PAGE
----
All out for USS

History of the current HE negotiating arrangements

In 1997, Sir Ron Dearing chaired a National Committee of Inquiry into Higher Education, which recognised that many higher education staff were paid well below comparable public and private sector rates.

He concluded that the sector was being hindered by current pay and conditions bargaining arrangements.

One of his recommendations was the setting up of an independent review committee to look into the framework for pay and conditions negotiations.

The Independent Review of Higher Education, Pay and Conditions was subsequently established by the employer body, the University and Colleges Employers Association, with a government-appointed chair, Sir Michael Bett. The review first met in February 1998, and was made up of representatives of the staff trade unions, the employers and independent members. It finally reported in June 1999.

Our submissions were among over 200 from organisations and individuals with interests in higher education. The conclusions and recommendations made in Bett's report subsequently formed the basis for negotiations and discussion between ourselves, other trade unions, and the employers, on developing the pay negotiating structures.


Key recommendations from the committee included the retention of national pay arrangements, the establishment of a single national negotiating body to bring together the ten separate bargaining bodies that were currently in place and work toward promoting equality in pay arrangements.

The creation of a single negotiating body, Joint Negotiating Committee for Higher Education Staff (JNCHES), was put into effect in 2001.

Single pay spine

Work through JNCHES resulted in a 'Framework Agreement' in 2004 and the introduction of a single pay spine. The national single pay spine, on which local grading arrangements will now be based, is negotiated by the academic sub-committee of JNCHES. UCU, as the largest UK union for academic and academic-related staff, is the majority union on this sub-committee.

'The Framework Agreement for the modernisation of pay structures' led to higher education salary arrangements undergoing major change and individual universities were required to implement new pay and grading arrangements mapped to a national single pay spine.

Many positive local agreements were successfully concluded by local negotiators working alongside our head office HE team and regional offices.

JNCHES review

The negotiating structures were revised in 2007. 'New JNCHES' brought with it single table bargaining which ended the distinct bargaining arrangements for academic and academic related staff.

JNCHES working groups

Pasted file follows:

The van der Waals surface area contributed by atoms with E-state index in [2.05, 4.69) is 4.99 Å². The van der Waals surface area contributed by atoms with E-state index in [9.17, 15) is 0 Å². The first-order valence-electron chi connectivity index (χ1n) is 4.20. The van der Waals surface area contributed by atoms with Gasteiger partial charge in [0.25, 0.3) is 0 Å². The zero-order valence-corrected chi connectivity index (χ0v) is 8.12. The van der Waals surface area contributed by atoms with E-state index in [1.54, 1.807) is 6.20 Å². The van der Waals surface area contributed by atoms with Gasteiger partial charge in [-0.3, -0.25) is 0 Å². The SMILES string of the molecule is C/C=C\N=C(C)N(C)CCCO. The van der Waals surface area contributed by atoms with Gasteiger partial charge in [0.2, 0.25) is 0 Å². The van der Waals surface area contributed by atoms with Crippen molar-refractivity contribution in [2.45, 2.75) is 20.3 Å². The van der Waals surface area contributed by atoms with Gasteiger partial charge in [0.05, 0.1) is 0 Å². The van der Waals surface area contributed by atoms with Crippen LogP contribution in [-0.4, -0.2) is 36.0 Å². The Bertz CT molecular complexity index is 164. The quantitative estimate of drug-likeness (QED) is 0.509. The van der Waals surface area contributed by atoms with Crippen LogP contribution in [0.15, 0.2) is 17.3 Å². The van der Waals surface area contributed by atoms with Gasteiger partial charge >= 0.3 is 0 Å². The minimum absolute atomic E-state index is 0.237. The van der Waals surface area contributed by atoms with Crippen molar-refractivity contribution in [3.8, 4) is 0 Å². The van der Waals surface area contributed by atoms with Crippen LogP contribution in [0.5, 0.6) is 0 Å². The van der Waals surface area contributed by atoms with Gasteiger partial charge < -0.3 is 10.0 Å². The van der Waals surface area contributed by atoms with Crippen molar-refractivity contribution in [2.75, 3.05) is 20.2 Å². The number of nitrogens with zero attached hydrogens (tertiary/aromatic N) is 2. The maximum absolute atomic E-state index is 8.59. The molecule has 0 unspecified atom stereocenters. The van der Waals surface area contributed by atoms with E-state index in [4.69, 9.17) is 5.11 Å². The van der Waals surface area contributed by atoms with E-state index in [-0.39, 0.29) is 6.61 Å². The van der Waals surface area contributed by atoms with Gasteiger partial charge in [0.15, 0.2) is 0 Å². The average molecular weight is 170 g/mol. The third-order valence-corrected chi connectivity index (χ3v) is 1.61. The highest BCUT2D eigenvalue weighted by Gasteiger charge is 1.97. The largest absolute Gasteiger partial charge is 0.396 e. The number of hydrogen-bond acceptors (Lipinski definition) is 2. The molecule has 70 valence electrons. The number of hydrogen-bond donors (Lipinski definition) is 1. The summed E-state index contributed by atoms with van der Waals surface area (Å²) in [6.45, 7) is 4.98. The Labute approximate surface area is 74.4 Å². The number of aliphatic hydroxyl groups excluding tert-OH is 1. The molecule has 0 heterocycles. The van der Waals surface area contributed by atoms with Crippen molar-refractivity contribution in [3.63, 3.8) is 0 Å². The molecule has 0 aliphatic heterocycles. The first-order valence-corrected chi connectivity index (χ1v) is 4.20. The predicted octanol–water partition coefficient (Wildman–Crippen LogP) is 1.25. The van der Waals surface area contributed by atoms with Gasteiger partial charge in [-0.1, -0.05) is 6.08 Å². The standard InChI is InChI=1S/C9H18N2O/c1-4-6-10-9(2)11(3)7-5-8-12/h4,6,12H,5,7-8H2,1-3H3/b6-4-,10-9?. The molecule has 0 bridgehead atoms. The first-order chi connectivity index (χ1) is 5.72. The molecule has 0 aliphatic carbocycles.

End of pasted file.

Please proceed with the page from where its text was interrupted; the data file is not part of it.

Following on from the unsatisfactory conclusion of the 2009-10 New JNCHES national claim negotiations, UCEA and the national trade union side agreed to establish three working groups that would potentially enable a greater degree of joint working to take place on key elements of the joint trade union claim; job security, equality issues and fair pay.

The following groups were set up and involved both UCEA/employer representatives and representatives from the HE trade unions:

  • Equality Working Group
  • Pay Framework and Data Research Working Group
  • Sustainability Issues Working Group

The UCU experience of participating in the groups varied. Of the reports emanating from the three working-groups, we have only endorsed that coming out of the Equality Working Group. The report can be downloaded here: Equality Working Group Overview Report, Jan 11 [2Mb]

In relation to the Pay Framework and Data Research Working Group, the UCU view is that the group was unable to fulfil its terms of reference mandate, and we were unable to endorse its work. A report has therefore been published without the UCU badge.

In relation to the Sustainability Issues Working Group, the UCU position is that the group has disappointingly failed to achieve key aspects of its terms of reference, specifically in the context of workforce planning and organisational change and shared values. We are unable to support the HE financial health and sustainability report that has emerged from the group as it is incomplete and has, from a UCU perspective, problematic financial data representation. This document has not therefore been circulated under the New JNCHES badge.

An insiders guide to finance was also produced to aid negotiators from the employer and employees side. This is a useful tool, which we have therefore endorsed. The guide can be downloaded here: An Insider’s Guide to Finance and Accounting in Higher Education [1Mb]

Last updated: 29 November 2016